20 March 2019

Namibia: Presidency Rejects MUN Explanation for Being Late

WINDHOEK - The presidency yesterday rejected an explanation by the Mineworkers Union of Namibia (MUN) leadership for being late for a meeting scheduled on Monday with President Hage Geingob.

In a statement yesterday, press secretary Dr Alfredo Hengari said the explanation that the union leaders were delayed during the security clearance at State House was totally "incorrect".

"Security clearance for agreed meetings is carried out without delay and in record time," Hengari said, adding that it was also misleading on the part of the media to say that the meeting was cancelled.

New Era reported yesterday that MUN leadership left President Hage Geingob, Vice President Nangolo Mbumba, Deputy Prime Minister Netumbo Nandi-Ndaitwah and other ministers hanging when they failed to show up for a scheduled meeting the union had requested with the Head of State.

Normal practice dictates that visitors wait for the Head of State's arrival in the meeting room.

But on Monday, Geingob accompanied by Vice-President Nangolo Mbumba and some senior members of his Cabinet, was left waiting for at least 15 minutes before being forced to call off the meeting.

"I am sorry, we wasted your time and our time. We are going back to work now," Geingob told the media and ministers after waiting for at least 15 minutes.

At around 10h20 on Monday, the MUN leadership, consisting of its acting president Allen Kalumbu, secretary-general Ebben Zarondo, secretary for the western region Petrus Petrus and others showed up at State House.

This was after Geingob had already adjourned the waiting congregation.

Zarondo told New Era that there was miscommunication from the union's side, which they apologise to.

"What happened is that we asked our secretary to call the office (Office of the President) that we will be running late by at least 10 minutes as we were waiting for our colleagues from Rosh Pinah who were running late. However, for reasons unknown, this was not communicated," he explained.

"We apologised for the inconvenience we may have caused but we will continue to pursue the meeting with President Geingob," he told this paper.

The meeting, presidency yesterday said is to brief President Geingob on the union's National Executive Committee meeting held on 08 March this year, at which it resolved to seek an audience to discuss the leaked audio recording of the Erongo Regional Governor Cleophas Mutjavikua regarding the Swakop Uranium.

Mutjavikua was part of the wage negotiation team at the mine where the workers had downed tools after citing concerns over their safety in light of claims that unchecked explosives and detonators were discovered lying around at the pit.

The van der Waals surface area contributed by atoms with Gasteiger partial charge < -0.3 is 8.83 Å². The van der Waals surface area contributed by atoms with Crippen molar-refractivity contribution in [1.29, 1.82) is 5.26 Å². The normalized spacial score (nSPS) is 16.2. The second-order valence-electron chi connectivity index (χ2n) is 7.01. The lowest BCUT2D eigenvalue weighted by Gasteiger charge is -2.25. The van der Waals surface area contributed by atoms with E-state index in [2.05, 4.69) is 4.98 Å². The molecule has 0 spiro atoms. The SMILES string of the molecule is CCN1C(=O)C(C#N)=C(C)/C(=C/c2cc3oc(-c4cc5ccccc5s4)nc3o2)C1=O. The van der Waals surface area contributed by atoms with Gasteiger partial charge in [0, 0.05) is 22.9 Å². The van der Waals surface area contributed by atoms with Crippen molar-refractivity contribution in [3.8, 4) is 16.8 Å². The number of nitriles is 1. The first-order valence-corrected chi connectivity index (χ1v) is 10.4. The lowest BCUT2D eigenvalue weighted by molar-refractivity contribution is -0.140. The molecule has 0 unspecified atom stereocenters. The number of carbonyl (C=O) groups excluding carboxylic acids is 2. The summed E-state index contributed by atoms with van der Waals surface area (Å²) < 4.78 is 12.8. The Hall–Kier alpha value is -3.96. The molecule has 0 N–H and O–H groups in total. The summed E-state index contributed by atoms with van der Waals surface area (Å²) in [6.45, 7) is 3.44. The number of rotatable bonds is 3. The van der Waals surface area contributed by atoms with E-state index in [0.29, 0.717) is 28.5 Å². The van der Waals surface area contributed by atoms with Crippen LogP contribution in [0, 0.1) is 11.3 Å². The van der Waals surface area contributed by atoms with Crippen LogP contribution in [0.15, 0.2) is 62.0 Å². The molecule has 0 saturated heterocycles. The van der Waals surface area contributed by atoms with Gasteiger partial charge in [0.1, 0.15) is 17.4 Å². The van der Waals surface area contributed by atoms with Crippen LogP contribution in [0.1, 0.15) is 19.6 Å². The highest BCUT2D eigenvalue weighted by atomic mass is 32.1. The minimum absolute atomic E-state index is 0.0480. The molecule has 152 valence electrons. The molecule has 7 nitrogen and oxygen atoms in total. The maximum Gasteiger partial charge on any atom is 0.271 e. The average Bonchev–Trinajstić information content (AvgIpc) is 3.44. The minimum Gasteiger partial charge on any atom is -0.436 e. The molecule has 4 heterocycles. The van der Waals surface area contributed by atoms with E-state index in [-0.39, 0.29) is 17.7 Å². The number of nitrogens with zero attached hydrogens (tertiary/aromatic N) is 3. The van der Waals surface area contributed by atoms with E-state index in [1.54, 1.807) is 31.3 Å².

Mutjavikua was overheard in a voice recording suggesting that the management of the mine cancel the recognition agreement between the mine and the 500 workers who stopped working at the end of February.

National Union of Namibian Workers (NUNW), the country's biggest federation to which MUN is affiliated, has since called for the resignation of the governor.

However, Mutjavikua speaking to New Era yesterday disputed this saying that he told Husab mine management of the provision in the Labour Act that will enable them to re-organise, instead of going through substantive negotiation.

"I said no one should lose their jobs. I am here running around so that people don't lose their jobs," he said.

Also, in a letter dated 15 March 2019, by Swakop Uranium employees shared by the presidency to the media on Monday, said the MUN leadership did not meet the mandate of the Swakop Uranium employees and thus did not direct the union representatives to meet with Geingob

The letter, with 112 signatures, was addressed to executive director in the presidency Moses Pakote by Swakop Uranium employees.

"Our demands as the direct affected employees [is for] the meeting to be cancelled; [and] the MUN leadership (delegates) to come see the affected employees first before going to meet the Head of State," the letter stated.

But, Zarondo told New Era that he suspects that the letter was part of Swakop Uranium management propaganda.

"Anyway, a 100 signatures by employees does not constitute an employees' decision because the employees are over 1 000," said Zarondo.

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